Each quarter, Frontline profiles one of Maryland’s 17 rape crisis and recovery centers. This quarter, we turn the spotlight on the Center For Abused Persons, a dual sexual assault-domestic violence program serving Charles County.
What is your name and title, and how long have you worked with your agency?
Annette Gilbert-Jackson, Executive Director. I’ve worked with the agency for 20+ years.
Tell us about your Rape Crisis Program and the issues it tackles.
Responding to survivors of sexual assault is an important part of our work at the Center for Abused Persons. We are a dual sexual assault-domestic violence program, serving Charles County. We provide courthouse outreach, dedicated crisis responders, and hospital accompaniment. This includes responding to cases involving adults and child victims of sexual assault and abuse. We offer individual and group counseling for survivors. We also were the first program in Maryland to start a Forensic Nurse Examiner Program in 1993.
Why are you a member of MCASA?
MCASA provides resources that make it easier for us to help victims. It also connects us with our policymakers in Annapolis, keeps us to date with changes in the laws, and advocates to support programs and survivors.
Have you had any recent events or actions that you'd like to tell us about?
We look forward to sponsoring our first annual walk for survivors in April to help draw attention to the needs of survivors during Sexual Assault Awareness Month. For information on how to participate, please check our website, centerforabusedpersonscharlescounty.org/wordpress.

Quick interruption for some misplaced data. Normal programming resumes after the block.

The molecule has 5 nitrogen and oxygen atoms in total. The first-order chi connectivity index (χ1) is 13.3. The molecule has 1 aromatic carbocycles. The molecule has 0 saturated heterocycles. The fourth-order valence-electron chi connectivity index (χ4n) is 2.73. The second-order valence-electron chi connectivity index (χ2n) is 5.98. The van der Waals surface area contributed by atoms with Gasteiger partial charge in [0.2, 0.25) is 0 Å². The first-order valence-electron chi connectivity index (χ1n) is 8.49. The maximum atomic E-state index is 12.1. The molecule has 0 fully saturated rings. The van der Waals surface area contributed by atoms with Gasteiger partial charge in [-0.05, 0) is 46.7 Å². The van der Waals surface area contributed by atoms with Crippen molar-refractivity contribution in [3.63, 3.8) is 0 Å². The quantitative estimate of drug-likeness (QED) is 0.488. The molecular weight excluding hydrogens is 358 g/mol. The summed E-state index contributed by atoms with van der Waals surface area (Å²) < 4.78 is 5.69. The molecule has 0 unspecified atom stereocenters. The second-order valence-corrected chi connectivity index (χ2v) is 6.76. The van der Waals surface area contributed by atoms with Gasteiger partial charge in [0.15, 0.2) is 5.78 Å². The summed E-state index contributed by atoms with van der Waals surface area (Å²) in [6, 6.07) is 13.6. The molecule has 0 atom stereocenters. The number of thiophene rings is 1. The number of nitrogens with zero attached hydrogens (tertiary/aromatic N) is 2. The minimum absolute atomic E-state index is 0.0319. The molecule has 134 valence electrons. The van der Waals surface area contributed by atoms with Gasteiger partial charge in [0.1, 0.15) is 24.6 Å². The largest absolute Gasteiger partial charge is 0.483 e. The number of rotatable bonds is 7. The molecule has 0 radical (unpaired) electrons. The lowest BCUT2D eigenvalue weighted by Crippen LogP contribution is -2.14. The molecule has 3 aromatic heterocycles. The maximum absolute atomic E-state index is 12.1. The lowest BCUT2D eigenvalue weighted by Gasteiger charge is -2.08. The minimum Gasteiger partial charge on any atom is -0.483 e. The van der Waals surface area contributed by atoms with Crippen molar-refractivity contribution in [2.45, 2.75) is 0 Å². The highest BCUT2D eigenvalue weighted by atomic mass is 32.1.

Since we are a dual sexual assault-domestic violence program, for Domestic Violence Awareness Month in October, we held a Community Breakfast. Our guest speaker, Jordyn Cohen from the One Love Foundation, talked about the work their group is doing to try to get into high schools and colleges in Maryland.
What sexual assault prevention work does your program do?
We provide community education to local organizations about healthy relationships, identifying sexual assault and abuse, and consent. We have strong relationships with the colleges in our community and hope to do more work in our high schools and middle schools. We believe prevention programming for youth is critical to ending sexual violence.
If your program received $100,000 in new funds today, what would you do with it?
We would re-institute our 24 hour crisis hotline which was recently cut by the County. Like many sexual assault programs, we have faced budget cuts that led to staff reductions. We would love to fill these positions again and provide more services to survivors.
This article was featured in the Fall 2015 issue